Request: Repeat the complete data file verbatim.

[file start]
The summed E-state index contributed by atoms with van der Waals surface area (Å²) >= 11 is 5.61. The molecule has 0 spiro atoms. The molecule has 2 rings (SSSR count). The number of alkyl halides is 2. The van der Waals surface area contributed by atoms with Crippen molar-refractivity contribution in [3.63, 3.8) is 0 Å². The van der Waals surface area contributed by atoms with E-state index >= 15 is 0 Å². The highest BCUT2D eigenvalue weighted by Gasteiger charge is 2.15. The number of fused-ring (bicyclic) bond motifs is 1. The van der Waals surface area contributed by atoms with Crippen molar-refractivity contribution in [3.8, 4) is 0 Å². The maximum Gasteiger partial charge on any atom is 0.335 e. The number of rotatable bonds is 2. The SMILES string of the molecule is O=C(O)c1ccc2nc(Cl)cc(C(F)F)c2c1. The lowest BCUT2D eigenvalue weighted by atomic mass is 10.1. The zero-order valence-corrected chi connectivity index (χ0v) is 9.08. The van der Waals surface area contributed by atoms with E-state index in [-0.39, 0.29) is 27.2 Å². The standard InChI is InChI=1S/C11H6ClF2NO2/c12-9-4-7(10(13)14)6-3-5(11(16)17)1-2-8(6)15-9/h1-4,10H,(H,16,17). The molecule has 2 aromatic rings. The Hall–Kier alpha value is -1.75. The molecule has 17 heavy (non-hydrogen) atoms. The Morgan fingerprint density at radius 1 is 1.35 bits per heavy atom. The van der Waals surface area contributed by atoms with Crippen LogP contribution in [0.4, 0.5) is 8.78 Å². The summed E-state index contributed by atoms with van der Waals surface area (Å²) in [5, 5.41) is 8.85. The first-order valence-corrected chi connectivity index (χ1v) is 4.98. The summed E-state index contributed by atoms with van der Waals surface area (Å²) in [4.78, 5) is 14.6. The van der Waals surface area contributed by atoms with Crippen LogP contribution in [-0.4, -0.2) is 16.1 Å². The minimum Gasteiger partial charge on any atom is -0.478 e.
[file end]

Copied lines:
The summed E-state index contributed by atoms with van der Waals surface area (Å²) >= 11 is 5.61. The molecule has 0 spiro atoms. The molecule has 2 rings (SSSR count). The number of alkyl halides is 2. The van der Waals surface area contributed by atoms with Crippen molar-refractivity contribution in [3.63, 3.8) is 0 Å². The van der Waals surface area contributed by atoms with E-state index >= 15 is 0 Å². The highest BCUT2D eigenvalue weighted by Gasteiger charge is 2.15. The number of fused-ring (bicyclic) bond motifs is 1. The van der Waals surface area contributed by atoms with Crippen molar-refractivity contribution in [3.8, 4) is 0 Å². The maximum Gasteiger partial charge on any atom is 0.335 e. The number of rotatable bonds is 2. The SMILES string of the molecule is O=C(O)c1ccc2nc(Cl)cc(C(F)F)c2c1. The lowest BCUT2D eigenvalue weighted by atomic mass is 10.1. The zero-order valence-corrected chi connectivity index (χ0v) is 9.08. The van der Waals surface area contributed by atoms with E-state index in [-0.39, 0.29) is 27.2 Å². The standard InChI is InChI=1S/C11H6ClF2NO2/c12-9-4-7(10(13)14)6-3-5(11(16)17)1-2-8(6)15-9/h1-4,10H,(H,16,17). The molecule has 2 aromatic rings. The Hall–Kier alpha value is -1.75. The molecule has 17 heavy (non-hydrogen) atoms. The Morgan fingerprint density at radius 1 is 1.35 bits per heavy atom. The van der Waals surface area contributed by atoms with Crippen LogP contribution in [0.4, 0.5) is 8.78 Å². The summed E-state index contributed by atoms with van der Waals surface area (Å²) in [5, 5.41) is 8.85. The first-order valence-corrected chi connectivity index (χ1v) is 4.98. The summed E-state index contributed by atoms with van der Waals surface area (Å²) in [4.78, 5) is 14.6. The van der Waals surface area contributed by atoms with Crippen LogP contribution in [-0.4, -0.2) is 16.1 Å². The minimum Gasteiger partial charge on any atom is -0.478 e.